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Bloomfield Hills

Being Brother Rice

May 14, 2008

Birmingham Brother Rice lacrosse program rivaled by none

BLOOMFIELD HILLS — Birmingham Brother Rice lacrosse coach Rob Ambrose won’t admit it, and his players don’t buy into it.

But the rest of the state knows it.

For the past five years in the Michigan lacrosse scene, it’s been Rice and then everyone else.

At press time, the Warriors hadn’t lost a game to a team from Michigan in more than five years and were prefect this season at 15-0, winning by an average margin of 11 goals per game.

Local coaches point to Rice’s program as the epitome of discipline. Some coaches even try to get their teams to emulate how the Warriors handle themselves in every situation — even how they conduct themselves in the stands during junior varsity contests.

But for Ambrose — now in his 15th year coaching Rice — he doesn’t put any stock into past championships.

“It really doesn’t enter my mind,” he said during practice May 7. “It’s great, and a great honor that people look at our program that way, but I don’t look at it that way. I never have and never will. I just think about what we’re going to do at practice today.”

Staying humble and focusing on the present is the message Ambrose preaches, and his players listen.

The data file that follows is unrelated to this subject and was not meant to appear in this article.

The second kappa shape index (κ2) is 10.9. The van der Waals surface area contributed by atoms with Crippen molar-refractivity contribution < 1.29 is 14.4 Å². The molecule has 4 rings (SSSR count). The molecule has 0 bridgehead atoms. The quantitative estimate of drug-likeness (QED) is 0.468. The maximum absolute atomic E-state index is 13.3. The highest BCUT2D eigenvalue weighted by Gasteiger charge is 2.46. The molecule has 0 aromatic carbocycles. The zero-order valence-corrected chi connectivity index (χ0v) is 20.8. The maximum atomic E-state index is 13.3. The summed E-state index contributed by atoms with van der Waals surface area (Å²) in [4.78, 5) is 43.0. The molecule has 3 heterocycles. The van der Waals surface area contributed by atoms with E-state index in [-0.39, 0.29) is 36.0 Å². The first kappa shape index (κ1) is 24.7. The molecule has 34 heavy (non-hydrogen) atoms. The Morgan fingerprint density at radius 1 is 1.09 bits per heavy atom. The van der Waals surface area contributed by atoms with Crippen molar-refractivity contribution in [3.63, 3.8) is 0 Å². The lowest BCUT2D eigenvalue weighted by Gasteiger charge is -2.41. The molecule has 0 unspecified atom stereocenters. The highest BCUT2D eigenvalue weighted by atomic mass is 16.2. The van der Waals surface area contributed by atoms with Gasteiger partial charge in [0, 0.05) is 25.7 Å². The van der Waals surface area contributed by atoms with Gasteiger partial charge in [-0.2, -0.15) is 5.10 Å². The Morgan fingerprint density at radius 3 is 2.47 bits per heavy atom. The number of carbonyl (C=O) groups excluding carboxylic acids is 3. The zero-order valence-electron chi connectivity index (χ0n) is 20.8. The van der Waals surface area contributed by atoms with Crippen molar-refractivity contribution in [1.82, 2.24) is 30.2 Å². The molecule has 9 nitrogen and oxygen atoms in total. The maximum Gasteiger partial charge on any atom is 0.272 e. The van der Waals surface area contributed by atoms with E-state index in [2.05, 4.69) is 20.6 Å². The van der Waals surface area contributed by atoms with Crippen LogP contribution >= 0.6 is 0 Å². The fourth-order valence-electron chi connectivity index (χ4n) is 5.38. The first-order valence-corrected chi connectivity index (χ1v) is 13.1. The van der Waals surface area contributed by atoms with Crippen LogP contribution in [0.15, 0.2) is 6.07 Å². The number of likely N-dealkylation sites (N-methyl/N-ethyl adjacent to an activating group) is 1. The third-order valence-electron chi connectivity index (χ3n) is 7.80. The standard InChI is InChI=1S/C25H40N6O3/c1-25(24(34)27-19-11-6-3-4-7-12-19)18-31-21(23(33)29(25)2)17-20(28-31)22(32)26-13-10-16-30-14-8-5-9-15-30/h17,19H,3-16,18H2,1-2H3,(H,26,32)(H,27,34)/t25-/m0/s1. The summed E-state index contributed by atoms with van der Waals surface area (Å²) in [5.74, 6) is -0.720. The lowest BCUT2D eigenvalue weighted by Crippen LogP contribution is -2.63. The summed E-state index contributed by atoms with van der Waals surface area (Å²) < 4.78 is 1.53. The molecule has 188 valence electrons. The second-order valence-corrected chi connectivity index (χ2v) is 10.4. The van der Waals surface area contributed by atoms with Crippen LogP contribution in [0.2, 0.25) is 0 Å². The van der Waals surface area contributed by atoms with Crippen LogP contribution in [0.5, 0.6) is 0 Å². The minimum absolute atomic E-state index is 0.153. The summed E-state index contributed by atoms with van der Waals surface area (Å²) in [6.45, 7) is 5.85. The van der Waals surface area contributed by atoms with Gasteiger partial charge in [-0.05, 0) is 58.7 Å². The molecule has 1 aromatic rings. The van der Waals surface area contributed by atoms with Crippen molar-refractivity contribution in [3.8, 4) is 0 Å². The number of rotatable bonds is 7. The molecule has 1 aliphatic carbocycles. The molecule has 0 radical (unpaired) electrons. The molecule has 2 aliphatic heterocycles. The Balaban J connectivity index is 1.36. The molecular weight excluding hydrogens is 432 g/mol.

“Coach really doesn’t let us think about it,” senior Jimmie Plaskey of Beverly Hills said about the team’s past success. “He really instills in us to base it game by game. He doesn’t think about the future or the past, he’s really just caught up in the moment.”

Ambrose expects great things out of his players every moment and demands that they never become complacent.

“I think we have to play our best every day,” he said, admitting it’s not an easy thing to do. “It’s hard to be up every day, but every day has to be a great day for us and our program.”

Plaskey said the team also has to believe that they have what it takes to continue to be the best.

“Before the game, you have to prove to yourself that there’s no way this other team can stay with us,” he said. “They can’t stay on the same field with us.”

Another key to Rice’s success over the years has been the players’ unselfishness as they strive for the good of the program.

“It’s really every component — every cog in this wheel has to be functioning effectively for us to be a good team,” the coach said.

This particular Rice team has the chance to be one of the best in school history.

According to — a nationally recognized magazine and Web site that compiles national rankings at the high school and collegiate level — Rice was ranked sixth nationally at press time. Ambrose said coaches from around the country vote on the Web site’s poll, and the ranking is the highest any team from Michigan has ever received.

“That’s a real honor for us,” Ambrose said. “The kids, I think they grasp it. But in the overall grand scheme of things, that’s a huge deal for us.”

Another huge deal for the Warriors are the Midwest Championships, which get under way May 17-18. Ambrose called the tournament the “Holy Grail.”

The tournament features the top 16 programs from Michigan, Ohio and Pennsylvania. Other local teams scheduled to compete are Beverly Hills Detroit Country Day, Birmingham United and University of Detroit Jesuit.

All contests on the first day are scheduled for Rice, while the second day’s games will be split between Rice, Birmingham Seaholm and Country Day.

Exact pairings and game times were not yet available.


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